Photo Gallery:Transit of Venus (June 2012)
Transit of Venus (June 2012)
Note: All images in this gallery are copyrighted by the photographers and may not be reused in any form without their permission.
LocationCastle Hill, NSW
Date2012-06-06 08:10-12:30 AEST
EquipmentNorth Group 127ED, Thousand Oaks glass filter, Sony a200 Losmandy G11/G
DescriptionThe Sun and Venus played hide and seek with the cloud and rain all day. These images come from just before 1st contact until 12:30 AEST when the cloud won out.
PhotographerRod E. Mc Connell
LocationAshmont, Alberta, Canada
DateJune 5th, 2012 - 4:58 MDT
EquipmentClassic Celestron C8 with a Lumix G3 and solar filter.
DescriptionThis photo shows Venus as a black circle in transit across the face of the sun with sunspots on the lower right hand side.
Equipment8" Meade LX10 on wedge, filter is a Thousand Oaks Optical Glass Type 2+ camera is a Canon EOS 5D Mark II.
Description64 RAW images were captured in 39 seconds at 6:16 pm PST. All images were used and stacked using Lynkeos software. A composite images was then made using an image taken at the beginning of the transit and at the latest visible for my location. Further processing was done in Photoshop CS5, i.e. color correction and Venus path.
EquipmentCoronado 60mm and SkyNyx 2.2
Descriptionbest 25 out of 100 images processed with Registax and PS.Taken during a very brief break in the clouds
Date7:53 on June 5 2012
EquipmentCanon 600mm F4 with 2X Teleconverter
DescriptionGot out of work later than I had planned and raced home. We had been having the worst May gray/June gloom in SD but lo & behold, on this particular day, the weather cleared late morning. I took some filtered shots from the back yard and then we went to Ocean Beach to try and include the OB Pier in the frames. OB was in full party mode, as always. Lucked out on a parking spot and set up approx 20 minutes before sunset. End of Newport Avenue in OB is a magnet for all types of 60's type prophets and gurus so the occasion was colored by many loud pronouncements of Ecstasy and talks of Vortexes. All in all, it turned out perfectly and I got a couple of decent shots to boot.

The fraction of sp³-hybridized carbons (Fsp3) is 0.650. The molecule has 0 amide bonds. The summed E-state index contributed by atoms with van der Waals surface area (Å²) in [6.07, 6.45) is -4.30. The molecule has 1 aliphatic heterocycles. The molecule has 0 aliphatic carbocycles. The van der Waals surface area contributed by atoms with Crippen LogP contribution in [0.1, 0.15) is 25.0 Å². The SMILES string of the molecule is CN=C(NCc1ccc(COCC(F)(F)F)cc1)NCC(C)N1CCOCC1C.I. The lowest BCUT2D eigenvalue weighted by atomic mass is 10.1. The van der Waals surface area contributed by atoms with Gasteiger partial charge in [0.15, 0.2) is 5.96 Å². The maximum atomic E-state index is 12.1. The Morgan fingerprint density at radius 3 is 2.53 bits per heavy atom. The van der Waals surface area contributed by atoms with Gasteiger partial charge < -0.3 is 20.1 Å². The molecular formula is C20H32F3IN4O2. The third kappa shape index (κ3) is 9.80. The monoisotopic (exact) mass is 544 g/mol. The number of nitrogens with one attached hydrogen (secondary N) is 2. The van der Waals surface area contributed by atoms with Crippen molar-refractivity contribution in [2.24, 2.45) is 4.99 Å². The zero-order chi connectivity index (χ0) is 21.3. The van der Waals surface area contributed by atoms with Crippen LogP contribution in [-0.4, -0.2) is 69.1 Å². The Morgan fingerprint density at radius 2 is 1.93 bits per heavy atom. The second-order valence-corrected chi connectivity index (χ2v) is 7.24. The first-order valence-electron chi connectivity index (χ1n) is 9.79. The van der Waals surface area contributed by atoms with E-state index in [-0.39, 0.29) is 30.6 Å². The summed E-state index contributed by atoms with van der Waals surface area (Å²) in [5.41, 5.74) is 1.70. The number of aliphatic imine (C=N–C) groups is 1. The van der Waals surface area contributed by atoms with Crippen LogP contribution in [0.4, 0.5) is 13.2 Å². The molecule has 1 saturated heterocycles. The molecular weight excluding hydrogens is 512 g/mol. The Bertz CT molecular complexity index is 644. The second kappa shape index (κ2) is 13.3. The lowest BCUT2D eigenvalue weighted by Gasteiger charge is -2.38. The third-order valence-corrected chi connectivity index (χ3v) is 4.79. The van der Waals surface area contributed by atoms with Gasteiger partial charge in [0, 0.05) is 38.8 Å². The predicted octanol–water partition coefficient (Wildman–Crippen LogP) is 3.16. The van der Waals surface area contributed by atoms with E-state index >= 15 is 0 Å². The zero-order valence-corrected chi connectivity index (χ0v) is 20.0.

LocationBinondo, Manila, Philippines
DateJune 6, 2012 9:22am
EquipmentSony Alpha A77 with 500mm F8AF Reflex and Baader Solar Filter Density F3.8
DescriptionThis is a composite of the Venus Transit on June 6, 2012. My FIRST and LAST images of this rare celestial event- the Venus Transit of June 6, 2012 during my lifetime will happen again in the year 2117 when Im long gone from Planet Earth!
Date6/5/12 7:15 pm PST
EquipmentMeade ETX 125 Maksutov telescope with Astrozap Baader solar filter. Photographed a-focally and hand held with an iPhone through the eyepiece.
DescriptionI grabbed this photo with my iPhone during the transit and was suprised how much detail I captured. Since the filter removes the color of the Sun, I added the color back in during processing using other transit pictures as a reference. I processed the image using Registax wavelets feature. Some nice granulation features are present.
LocationSault Ste. Marie, ON, Canada
Date9:20 p.m. June 5, 2012
EquipmentTelevue85 in Mianfroto tripod, Canon EOS, aluminized mylar filter.
DescriptionTransit of Venus was taken from the side of the Great Northern Highway in the northern part of Sault Ste. Marie (Canada) as the sun was setting behind distant trees on the horizon. (2nd picture)
LocationSault Ste. Marie, ON, Canada
Date9:20p.m June5, 2012
EquipmentTelevue85 on Mainfroto mount with Canon EOS
DescriptionTransit of Venus was taken from the side of the Great Northern Highway in the northern part of Sault Ste. Marie (Canada) as the sun was setting behind distant trees on the horizon.
DateJune 6, 2012 - 4.41UT
Equipment6" refractor with Daystar H-alpha filter and a Skynyx 2-2M camera.
DescriptionI tried to catch the refraction of light in Venus' atmosphere between third and fourth contact. Using progressivly longer exposure times I finally cought a glimpse of the effect at 0.4 seconds. At such a long exposure time our own atmosphere blurs the view quite a bit. The refracted light is visible for roughly 30 degrees across the north pole of the planet. Not quite like the view from the Hinode spacecraft - but still!